Being creative is well-known to be extremely beneficial in recovery of all types, and it doesn’t have to be in visual arts. Dance, music, writing, and theater are also great ways to discover something inside you that you may not have even known was there. If one medium doesn’t do much for you, try not to be discouraged; simply move on to another interest. Learning an instrument isn’t easy, but you may find that you have a passion for singing or songwriting. Some of the best routes to try are:
- Playing an instrument
- Creative writing
- Writing poetry
- Interior design
- Write down a list of words that represent the way you feel toward your family or particular family members. Then, write a short story or poem using all of these words. How does it make you feel? Is it a sad story or a poem that makes you feel hopeful? Seeing emotional words on paper is very different from saying them out loud, and can help you to understand the way you really feel about a situation.
- Draw a picture of someone in your family that you have issues with. Take your time and add details. What scene have you put them into? What does the background look like? Evaluate your drawing and ask yourself what it tells you about your relationship with that person.
- Create a totem pole by drawing images of different animals onto an empty paper towel tube; each animal should represent one member of your family. This exercise may help you discover underlying feelings you have toward different family members. For example, you may have trust issues with someone you’ve represented as a snake.
Drawing Can Be Therapeutic
- Have lunch in a restaurant by yourself. Choose a nice place you’ve never been to and treat yourself, if possible. Allow yourself to enjoy not having to make small talk with someone else. Don’t bring your phone; it will only be a distraction. Immerse yourself fully in the experience of enjoying your food and atmosphere.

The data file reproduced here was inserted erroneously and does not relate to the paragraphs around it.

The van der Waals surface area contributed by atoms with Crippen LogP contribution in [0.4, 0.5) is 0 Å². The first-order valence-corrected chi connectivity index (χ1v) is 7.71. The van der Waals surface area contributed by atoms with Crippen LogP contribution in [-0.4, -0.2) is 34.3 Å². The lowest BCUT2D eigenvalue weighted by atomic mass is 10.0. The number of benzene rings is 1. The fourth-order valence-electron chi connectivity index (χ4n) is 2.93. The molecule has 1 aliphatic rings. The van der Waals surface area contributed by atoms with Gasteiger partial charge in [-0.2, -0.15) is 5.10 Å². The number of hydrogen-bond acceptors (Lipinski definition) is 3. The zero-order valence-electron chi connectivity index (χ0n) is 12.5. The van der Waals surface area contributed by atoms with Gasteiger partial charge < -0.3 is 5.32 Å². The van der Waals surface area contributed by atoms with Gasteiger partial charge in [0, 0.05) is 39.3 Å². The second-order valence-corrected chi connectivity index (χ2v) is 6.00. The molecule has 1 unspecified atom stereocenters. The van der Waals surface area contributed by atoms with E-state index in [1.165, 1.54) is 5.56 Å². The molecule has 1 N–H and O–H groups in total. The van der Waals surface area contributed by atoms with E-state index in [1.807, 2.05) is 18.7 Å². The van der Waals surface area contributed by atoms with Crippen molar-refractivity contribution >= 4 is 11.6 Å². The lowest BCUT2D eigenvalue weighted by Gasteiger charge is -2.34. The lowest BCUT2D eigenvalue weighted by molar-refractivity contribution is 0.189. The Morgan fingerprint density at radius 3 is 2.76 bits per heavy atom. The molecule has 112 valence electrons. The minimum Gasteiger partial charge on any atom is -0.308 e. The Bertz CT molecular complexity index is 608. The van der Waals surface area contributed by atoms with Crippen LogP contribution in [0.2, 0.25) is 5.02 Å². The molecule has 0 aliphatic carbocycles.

- Treat yourself to a pedicure or massage. A relaxing experience will allow you to put aside your fears and focus on the moment.
- Go to the store and buy ingredients for a favorite meal. Spend time carefully choosing the things you want and splurge a little on gourmet cheeses and fresh vegetables. Cook the meal for yourself and take the time to make it as close to perfect as possible; remember, you’re doing this for someone you love – yourself. Don’t forget to make it fun; throw on some music while you cook and savor your special dinner.
- Go see a movie alone. If you feel self-conscious, try a small theater or go on a weekday afternoon when there are likely to be fewer people there.
- Take your laptop or a notebook to a coffee shop or cafe and sit alone, working on whatever you want.
- Spend time within your home and move from room to room, getting to know the space in new ways. Even if you have lived in the same place for an extended period of time, you’ve likely habitually used the same furniture and paths from one room to another. Lie in a warm spot of sunshine on the floor and read a magazine, or move a chair to a window and sit peacefully, cloud or people-watching.
- Take a book to the park and choose a nice shady spot to sit and read for an hour or two.
- If change doesn’t bother you, rearrange your furniture. Repurpose different items for use in other rooms, such as a vase or bookcase. Keep an open mind and try to see uses for your belongings that you never saw before; make your space work for you.
- Be careful not to fall into old patterns of leaving the television on so that you feel less alone. Having that comfort may seem like a good idea, especially when you’re feeling low, but it can also block your ability to keep a clear mind. Eliminate distractions when possible.